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SHANEA

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Re: Any hiker deaths in BIBE?
« Reply #23 on: July 30, 2009, 12:21:28 AM »
Nobody has fallen through the Window, amazingly.

Ah, They must remove the plexiglass and physical barriers when you visit...   :icon_wink:


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Offline Casa Grande

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Re: Any hiker deaths in BIBE?
« Reply #24 on: July 30, 2009, 12:25:35 AM »

The other area of potential death would be from a mountain lion, but I understand that these are very rare - and not sure if their are any recorded deaths from lions in the park.

-Rik

I believe the last Panther related death was in the 80's.

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SHANEA

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Re: Any hiker deaths in BIBE?
« Reply #25 on: July 30, 2009, 12:30:45 AM »
Statistically speaking, I'd have to conclude that Big Bend is a very safe place.

How many people died in Big Bend National Park in 2007?  I don't know the answer, but let's say 1000. (way overstated I know)

There were at least 367,023 visitors to the park in 2007.   http://www.nps.gov/bibe/parkmgmt/visit_stats.htm

So, out of 367,023 visitors, 1000 didn't make it home, but 366,023 did.  Odds are that unless you are planning on committing hari kari, you are going to make it home alive.

Now, realistically, there were probably less than 5-10 deaths in 2007.  Granted, any death is too much, but it's call risk, medigating risk, and avoiding risk (risk avoidance).  If you drive the roads in Houston, Dallas, go to any "Stop and Rob" stores, etc - there is risk involved.  

My late great stats professor put it this way "I've got a gun with a million chambers and one bullet in a chamber", you spin the chamber and if it doesn't land on a bullet, you can travel anywhere you want to in the world instantly - would you accept the risk?

He went on to say, the elevators in the new math building have fallen five times this week and it's only Wednesday, would you ride the elevator?  


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Offline TexasAggieHiker

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Re: Any hiker deaths in BIBE?
« Reply #26 on: July 30, 2009, 11:23:41 AM »
It's really informative to read how these people have died.

And Irwin is nuts to messing around with a Mojave.  Those are some bad mofo's if you get tagged by one.  Way worse than a diamond back or black-tailed.

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Offline lparent

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Re: Any hiker deaths in BIBE?
« Reply #27 on: July 30, 2009, 12:01:50 PM »
I don't believe there have been any mountain lion deaths in the park, although there were a few attacks some years ago.  There have been deaths caused by mountain lions in other areas of the West, though.  I also don't believe that there have been any snake-bite deaths in the park, and snake bites in general at Big Bend are surprisingly rare.  I expect that the biggest risk in coming to Big Bend is the drive to the park.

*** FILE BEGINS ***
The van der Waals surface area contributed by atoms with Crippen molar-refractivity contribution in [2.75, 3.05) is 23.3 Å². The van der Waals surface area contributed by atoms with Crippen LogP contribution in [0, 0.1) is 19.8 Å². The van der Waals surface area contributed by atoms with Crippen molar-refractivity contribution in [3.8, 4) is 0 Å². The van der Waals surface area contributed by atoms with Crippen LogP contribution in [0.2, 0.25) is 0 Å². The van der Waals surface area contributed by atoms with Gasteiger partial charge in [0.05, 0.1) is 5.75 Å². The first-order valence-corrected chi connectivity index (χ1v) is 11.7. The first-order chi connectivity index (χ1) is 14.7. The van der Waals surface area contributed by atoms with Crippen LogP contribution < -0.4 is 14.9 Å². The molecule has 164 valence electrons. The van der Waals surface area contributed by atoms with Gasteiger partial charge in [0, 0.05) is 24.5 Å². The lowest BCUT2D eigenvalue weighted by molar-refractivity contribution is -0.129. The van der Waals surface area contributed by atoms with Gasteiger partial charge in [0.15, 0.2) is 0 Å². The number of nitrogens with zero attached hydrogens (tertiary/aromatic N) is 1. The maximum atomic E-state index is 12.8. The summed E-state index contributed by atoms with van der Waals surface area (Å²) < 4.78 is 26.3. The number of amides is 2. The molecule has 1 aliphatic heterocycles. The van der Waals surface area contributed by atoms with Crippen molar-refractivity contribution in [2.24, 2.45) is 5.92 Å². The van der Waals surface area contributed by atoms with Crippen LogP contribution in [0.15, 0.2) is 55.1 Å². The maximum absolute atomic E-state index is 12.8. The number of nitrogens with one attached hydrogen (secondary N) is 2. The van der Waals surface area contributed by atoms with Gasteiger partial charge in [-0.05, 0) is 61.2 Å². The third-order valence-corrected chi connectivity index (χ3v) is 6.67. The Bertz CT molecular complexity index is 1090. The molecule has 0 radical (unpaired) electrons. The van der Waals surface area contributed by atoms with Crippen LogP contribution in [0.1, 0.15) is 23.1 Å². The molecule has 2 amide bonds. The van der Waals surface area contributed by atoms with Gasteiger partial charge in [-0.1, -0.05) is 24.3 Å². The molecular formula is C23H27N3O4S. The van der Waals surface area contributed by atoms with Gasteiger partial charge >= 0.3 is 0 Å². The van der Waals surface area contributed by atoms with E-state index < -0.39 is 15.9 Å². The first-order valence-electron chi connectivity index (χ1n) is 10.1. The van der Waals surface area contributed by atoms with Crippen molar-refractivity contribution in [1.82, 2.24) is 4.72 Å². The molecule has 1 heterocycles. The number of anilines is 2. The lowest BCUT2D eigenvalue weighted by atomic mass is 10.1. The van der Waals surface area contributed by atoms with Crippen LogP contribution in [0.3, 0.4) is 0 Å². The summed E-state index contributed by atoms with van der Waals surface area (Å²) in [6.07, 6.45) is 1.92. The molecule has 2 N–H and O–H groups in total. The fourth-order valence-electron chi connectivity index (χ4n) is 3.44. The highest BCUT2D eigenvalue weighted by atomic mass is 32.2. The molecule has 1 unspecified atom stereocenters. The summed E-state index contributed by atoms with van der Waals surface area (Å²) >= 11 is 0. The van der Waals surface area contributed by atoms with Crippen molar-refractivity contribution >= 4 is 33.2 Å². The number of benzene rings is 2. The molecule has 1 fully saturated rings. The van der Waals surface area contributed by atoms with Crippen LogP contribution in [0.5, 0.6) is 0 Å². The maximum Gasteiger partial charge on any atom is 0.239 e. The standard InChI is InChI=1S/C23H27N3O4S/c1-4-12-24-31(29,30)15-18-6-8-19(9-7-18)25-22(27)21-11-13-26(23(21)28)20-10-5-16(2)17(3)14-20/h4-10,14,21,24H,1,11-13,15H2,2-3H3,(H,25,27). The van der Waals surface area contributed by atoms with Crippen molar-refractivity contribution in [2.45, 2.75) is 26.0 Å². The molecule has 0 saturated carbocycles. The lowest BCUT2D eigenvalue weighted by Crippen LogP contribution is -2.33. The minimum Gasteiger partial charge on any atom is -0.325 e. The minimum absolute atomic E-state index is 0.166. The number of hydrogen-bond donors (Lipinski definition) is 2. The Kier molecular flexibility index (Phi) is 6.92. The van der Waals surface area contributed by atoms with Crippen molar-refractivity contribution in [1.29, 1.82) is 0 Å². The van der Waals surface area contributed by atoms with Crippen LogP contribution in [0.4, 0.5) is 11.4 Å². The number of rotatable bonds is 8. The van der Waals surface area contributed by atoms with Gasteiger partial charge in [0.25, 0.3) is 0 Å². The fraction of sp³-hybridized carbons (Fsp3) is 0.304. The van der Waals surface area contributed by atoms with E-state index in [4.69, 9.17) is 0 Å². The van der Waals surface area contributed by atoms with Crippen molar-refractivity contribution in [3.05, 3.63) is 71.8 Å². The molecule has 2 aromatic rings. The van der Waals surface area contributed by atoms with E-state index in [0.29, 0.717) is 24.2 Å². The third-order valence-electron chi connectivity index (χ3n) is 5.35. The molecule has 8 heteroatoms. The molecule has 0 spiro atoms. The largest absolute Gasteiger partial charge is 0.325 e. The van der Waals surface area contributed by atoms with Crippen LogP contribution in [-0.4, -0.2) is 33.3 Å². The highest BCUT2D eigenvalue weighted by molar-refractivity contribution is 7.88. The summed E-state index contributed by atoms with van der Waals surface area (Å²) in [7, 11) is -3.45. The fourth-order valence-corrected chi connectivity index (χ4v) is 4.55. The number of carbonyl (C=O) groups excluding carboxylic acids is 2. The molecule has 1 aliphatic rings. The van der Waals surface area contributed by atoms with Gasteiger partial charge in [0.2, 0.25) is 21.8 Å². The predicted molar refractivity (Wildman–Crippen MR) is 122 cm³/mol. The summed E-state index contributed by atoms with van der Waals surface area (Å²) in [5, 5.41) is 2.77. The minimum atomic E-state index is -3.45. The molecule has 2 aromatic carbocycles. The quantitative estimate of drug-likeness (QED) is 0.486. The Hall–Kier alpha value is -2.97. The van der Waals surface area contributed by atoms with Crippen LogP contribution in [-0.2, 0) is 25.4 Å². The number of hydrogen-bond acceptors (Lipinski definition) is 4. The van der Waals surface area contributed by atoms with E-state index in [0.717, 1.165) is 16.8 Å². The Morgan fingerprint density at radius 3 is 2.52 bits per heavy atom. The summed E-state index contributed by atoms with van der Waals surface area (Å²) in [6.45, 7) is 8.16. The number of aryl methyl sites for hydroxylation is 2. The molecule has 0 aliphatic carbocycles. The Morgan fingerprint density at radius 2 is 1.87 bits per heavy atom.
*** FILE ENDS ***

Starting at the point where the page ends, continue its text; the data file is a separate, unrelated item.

Stories of how others have died in the outdoors are interesting, if for no other reason than the lessons that you can learn about what to do or not do in the outdoors.  I've made a few stupid mistakes over the years.  One of the worst was a Grand Canyon hike right after graduating from high school.  I was young and stupid.  Fortunately we were both cross country runners and very fit.  A friend and I decided to celebrate the end of high school and hike from the North to South Rim in 24 hours or less.  On a late May morning his parents dropped us off at the North Rim and down the Kaibab Trail we went.  By afternoon we were slogging up the Bright Angel trail in 100+ degree heat.  We both started getting heat exhaustion--nausea, dizziness, etc.--so we stumbled into an old mine tunnel mouth and sat for an hour drinking about a liter of water each.  We recovered and continued on up the trail, stopping again at Indian Gardens.  Well, a front blew in, the temperature plummeted, and the rain came down.  We didn't have any rain gear, so we quickly got cold and wet.  We persevered and made it to the rim where the temperature was 44 degrees.  My parents weren't there yet, so we holed uip in a restaurant and ate, drank hot liquids, and dried out.  So, heat exhaustion and hypothermia all in one day.

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SHANEA

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Re: Any hiker deaths in BIBE?
« Reply #28 on: July 30, 2009, 03:18:57 PM »

And Irwin is nuts to messing around with a

stingray  :icon_frown:

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Offline Undertaker

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Re: Any hiker deaths in BIBE?
« Reply #29 on: July 30, 2009, 03:25:25 PM »
Win, lose or draw, I can guarantee you will not survive the autopsy.  :nailbitting:
Visiting BB since 1966, nothing like being lost and finding heaven.